My dear little son I know will want to hear from his mother who is pretty well and is very anxious to get home and meet her dear children once more — but do not know how soon that will be. We must try to bear our separation patiently and endeavor to be resigned to the dispensation allotted out to us. I believe I should have tried to have come and spent 2 or 3 weeks with you but I could not have come without at least 3 dollars expense and, my dear, I had it not to spare. I have a doctor bill to pay here and thee knows the first of next month is rend day. I do not mention these things to try thee but only offer them as a sufficient reason for my not coming to see thee. I have just wrote to sisters to encourage them coming after a few nights. Trust that has produced good &c. at which time I expect to go in, if permitted. I will try to write thee as soon as I am in town. But myself and sisters must go in as soon as is thought prudent as our house will want thorough cleaning and scrubbing before we can do anything and the school will be crowding in upon us. It will be best for thee to stay at Uncle’s a few days until we appear to be through a little with our cleaning and then we shall be glad to see thee.

feverLast night’s paper reported one case. I saw Sally Bowen and Elizabeth at meeting today & enquired where thee was and says she wants very much to go home. I saw Hugh and William last week. They all look well and plump. I hope we shall all meet at home before long. I hear there has been a great many houses broke open and the furniture destroyed, beds cut open and feathers thrown away, peoples clothes cut to pieces, and their crockery broke and, in short, everything destroyed. How our little house will be, I know not but I do not intend to think too much about it as we have but little although it would be our all. I will hope for the best and look forward with hope.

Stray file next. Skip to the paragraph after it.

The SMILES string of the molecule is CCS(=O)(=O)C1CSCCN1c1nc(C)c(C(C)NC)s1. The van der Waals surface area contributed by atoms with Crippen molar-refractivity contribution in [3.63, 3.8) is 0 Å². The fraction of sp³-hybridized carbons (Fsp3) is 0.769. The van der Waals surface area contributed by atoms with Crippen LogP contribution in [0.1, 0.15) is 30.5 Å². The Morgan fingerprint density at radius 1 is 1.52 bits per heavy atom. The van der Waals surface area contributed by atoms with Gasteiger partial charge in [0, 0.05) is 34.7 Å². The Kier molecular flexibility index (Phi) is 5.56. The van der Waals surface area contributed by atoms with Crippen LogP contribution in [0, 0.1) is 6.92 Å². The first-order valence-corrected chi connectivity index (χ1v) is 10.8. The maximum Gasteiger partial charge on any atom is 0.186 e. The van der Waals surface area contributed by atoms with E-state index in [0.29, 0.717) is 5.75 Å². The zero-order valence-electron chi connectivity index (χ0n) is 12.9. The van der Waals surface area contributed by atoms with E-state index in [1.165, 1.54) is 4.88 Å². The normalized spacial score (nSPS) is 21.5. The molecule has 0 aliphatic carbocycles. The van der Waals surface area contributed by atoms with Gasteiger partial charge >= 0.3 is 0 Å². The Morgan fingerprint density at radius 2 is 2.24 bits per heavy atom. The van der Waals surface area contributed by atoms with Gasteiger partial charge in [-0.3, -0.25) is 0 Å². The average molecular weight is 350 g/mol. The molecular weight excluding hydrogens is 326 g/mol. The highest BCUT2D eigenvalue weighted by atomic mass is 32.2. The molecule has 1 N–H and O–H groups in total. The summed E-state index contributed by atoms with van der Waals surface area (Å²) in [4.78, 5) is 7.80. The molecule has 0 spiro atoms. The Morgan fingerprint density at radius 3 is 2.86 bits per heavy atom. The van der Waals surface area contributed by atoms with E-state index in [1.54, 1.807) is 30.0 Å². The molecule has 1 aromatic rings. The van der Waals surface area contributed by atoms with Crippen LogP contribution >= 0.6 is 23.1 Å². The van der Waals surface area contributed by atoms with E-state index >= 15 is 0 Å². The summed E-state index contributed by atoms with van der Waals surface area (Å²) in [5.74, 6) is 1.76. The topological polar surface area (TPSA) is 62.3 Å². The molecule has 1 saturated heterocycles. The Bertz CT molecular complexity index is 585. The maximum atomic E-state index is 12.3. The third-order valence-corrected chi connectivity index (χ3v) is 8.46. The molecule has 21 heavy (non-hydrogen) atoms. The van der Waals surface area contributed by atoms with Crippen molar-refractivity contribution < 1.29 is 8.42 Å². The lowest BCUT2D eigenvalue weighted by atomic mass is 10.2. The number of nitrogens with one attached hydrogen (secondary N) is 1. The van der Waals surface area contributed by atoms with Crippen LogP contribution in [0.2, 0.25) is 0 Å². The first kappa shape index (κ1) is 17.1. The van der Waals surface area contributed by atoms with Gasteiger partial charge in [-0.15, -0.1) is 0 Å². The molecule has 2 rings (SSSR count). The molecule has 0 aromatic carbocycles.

I have been thoughtful about thy shoes. If they want mending, ask dear Uncle to please to have them mended for thee. I had a letter from sisters dated the 2nd of the month. I wrote them when I last wrote thee 3 weeks ago and I find they have now got the letter. The man I sent it by put it in his desk and forgot it. They have never heard from thee since they left home. I am going to send them a letter by post tomorrow which they will probably get next 5 day [Thursday]. They enquire particular about thee. They were then at Uncle James Morriss’ and was about going over the river to Cousin Johannes Cook &c.

I expect thee will be very busy among the nuts. Cousin Isaac Morriss has got about 3 pecks. Do ask dear Aunt to let me have all the sage she can spare and a little mother wants and please to not forget Uncle Joseph’s letter. Also remember to bring all thy things home. Don’t forget thy great coat. I believe I must now conclude with love to thy dear Uncle and Aunt, and a large portion for thyself, and remain as ever thy affectionate mother, — C. Tilton

¹ An Account of the Yellow Fever which occurred in the city of New York in the year 1822, by James Hardie.